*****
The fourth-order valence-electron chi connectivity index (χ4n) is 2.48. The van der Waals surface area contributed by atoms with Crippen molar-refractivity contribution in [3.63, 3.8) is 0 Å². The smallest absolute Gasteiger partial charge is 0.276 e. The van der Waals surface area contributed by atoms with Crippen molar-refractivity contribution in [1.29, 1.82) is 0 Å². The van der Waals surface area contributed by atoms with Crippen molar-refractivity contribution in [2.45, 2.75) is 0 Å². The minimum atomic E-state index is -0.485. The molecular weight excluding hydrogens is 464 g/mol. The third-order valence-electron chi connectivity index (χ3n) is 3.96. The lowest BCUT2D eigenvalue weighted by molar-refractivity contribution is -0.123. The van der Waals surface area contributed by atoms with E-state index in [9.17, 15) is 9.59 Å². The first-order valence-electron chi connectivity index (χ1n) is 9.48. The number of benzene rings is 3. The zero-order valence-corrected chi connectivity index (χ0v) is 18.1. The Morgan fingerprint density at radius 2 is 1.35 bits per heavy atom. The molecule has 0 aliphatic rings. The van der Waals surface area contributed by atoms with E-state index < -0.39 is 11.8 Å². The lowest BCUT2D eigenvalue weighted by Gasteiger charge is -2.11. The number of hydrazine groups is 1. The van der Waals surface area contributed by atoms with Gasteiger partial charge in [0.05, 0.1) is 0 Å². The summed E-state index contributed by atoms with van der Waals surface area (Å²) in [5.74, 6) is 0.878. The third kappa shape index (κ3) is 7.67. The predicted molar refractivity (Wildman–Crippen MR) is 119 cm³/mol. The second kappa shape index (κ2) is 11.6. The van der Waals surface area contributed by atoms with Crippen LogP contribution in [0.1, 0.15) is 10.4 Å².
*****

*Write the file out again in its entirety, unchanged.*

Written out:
The fourth-order valence-electron chi connectivity index (χ4n) is 2.48. The van der Waals surface area contributed by atoms with Crippen molar-refractivity contribution in [3.63, 3.8) is 0 Å². The smallest absolute Gasteiger partial charge is 0.276 e. The van der Waals surface area contributed by atoms with Crippen molar-refractivity contribution in [1.29, 1.82) is 0 Å². The van der Waals surface area contributed by atoms with Crippen molar-refractivity contribution in [2.45, 2.75) is 0 Å². The minimum atomic E-state index is -0.485. The molecular weight excluding hydrogens is 464 g/mol. The third-order valence-electron chi connectivity index (χ3n) is 3.96. The lowest BCUT2D eigenvalue weighted by molar-refractivity contribution is -0.123. The van der Waals surface area contributed by atoms with E-state index in [9.17, 15) is 9.59 Å². The first-order valence-electron chi connectivity index (χ1n) is 9.48. The number of benzene rings is 3. The zero-order valence-corrected chi connectivity index (χ0v) is 18.1. The Morgan fingerprint density at radius 2 is 1.35 bits per heavy atom. The molecule has 0 aliphatic rings. The van der Waals surface area contributed by atoms with E-state index < -0.39 is 11.8 Å². The lowest BCUT2D eigenvalue weighted by Gasteiger charge is -2.11. The number of hydrazine groups is 1. The van der Waals surface area contributed by atoms with Gasteiger partial charge in [0.05, 0.1) is 0 Å². The summed E-state index contributed by atoms with van der Waals surface area (Å²) in [5.74, 6) is 0.878. The third kappa shape index (κ3) is 7.67. The predicted molar refractivity (Wildman–Crippen MR) is 119 cm³/mol. The second kappa shape index (κ2) is 11.6. The van der Waals surface area contributed by atoms with Crippen LogP contribution in [0.1, 0.15) is 10.4 Å².